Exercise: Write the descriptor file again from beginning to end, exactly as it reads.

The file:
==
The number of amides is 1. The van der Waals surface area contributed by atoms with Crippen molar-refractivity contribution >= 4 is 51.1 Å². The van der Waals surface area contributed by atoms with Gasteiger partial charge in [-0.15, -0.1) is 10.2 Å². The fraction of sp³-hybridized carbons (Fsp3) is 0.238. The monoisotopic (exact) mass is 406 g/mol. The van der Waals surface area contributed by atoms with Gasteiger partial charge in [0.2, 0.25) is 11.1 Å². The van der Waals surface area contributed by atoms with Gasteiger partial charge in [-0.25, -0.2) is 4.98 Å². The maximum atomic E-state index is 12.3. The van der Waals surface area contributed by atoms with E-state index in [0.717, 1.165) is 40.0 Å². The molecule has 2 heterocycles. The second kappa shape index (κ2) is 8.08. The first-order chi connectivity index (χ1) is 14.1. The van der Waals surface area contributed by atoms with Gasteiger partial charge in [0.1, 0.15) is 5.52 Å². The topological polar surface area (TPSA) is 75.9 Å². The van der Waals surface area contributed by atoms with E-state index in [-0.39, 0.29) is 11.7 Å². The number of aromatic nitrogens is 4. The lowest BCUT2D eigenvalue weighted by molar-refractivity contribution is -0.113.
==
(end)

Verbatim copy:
The number of amides is 1. The van der Waals surface area contributed by atoms with Crippen molar-refractivity contribution >= 4 is 51.1 Å². The van der Waals surface area contributed by atoms with Gasteiger partial charge in [-0.15, -0.1) is 10.2 Å². The fraction of sp³-hybridized carbons (Fsp3) is 0.238. The monoisotopic (exact) mass is 406 g/mol. The van der Waals surface area contributed by atoms with Gasteiger partial charge in [0.2, 0.25) is 11.1 Å². The van der Waals surface area contributed by atoms with Gasteiger partial charge in [-0.25, -0.2) is 4.98 Å². The maximum atomic E-state index is 12.3. The van der Waals surface area contributed by atoms with E-state index in [0.717, 1.165) is 40.0 Å². The molecule has 2 heterocycles. The second kappa shape index (κ2) is 8.08. The first-order chi connectivity index (χ1) is 14.1. The van der Waals surface area contributed by atoms with Gasteiger partial charge in [0.1, 0.15) is 5.52 Å². The topological polar surface area (TPSA) is 75.9 Å². The van der Waals surface area contributed by atoms with E-state index in [-0.39, 0.29) is 11.7 Å². The number of aromatic nitrogens is 4. The lowest BCUT2D eigenvalue weighted by molar-refractivity contribution is -0.113.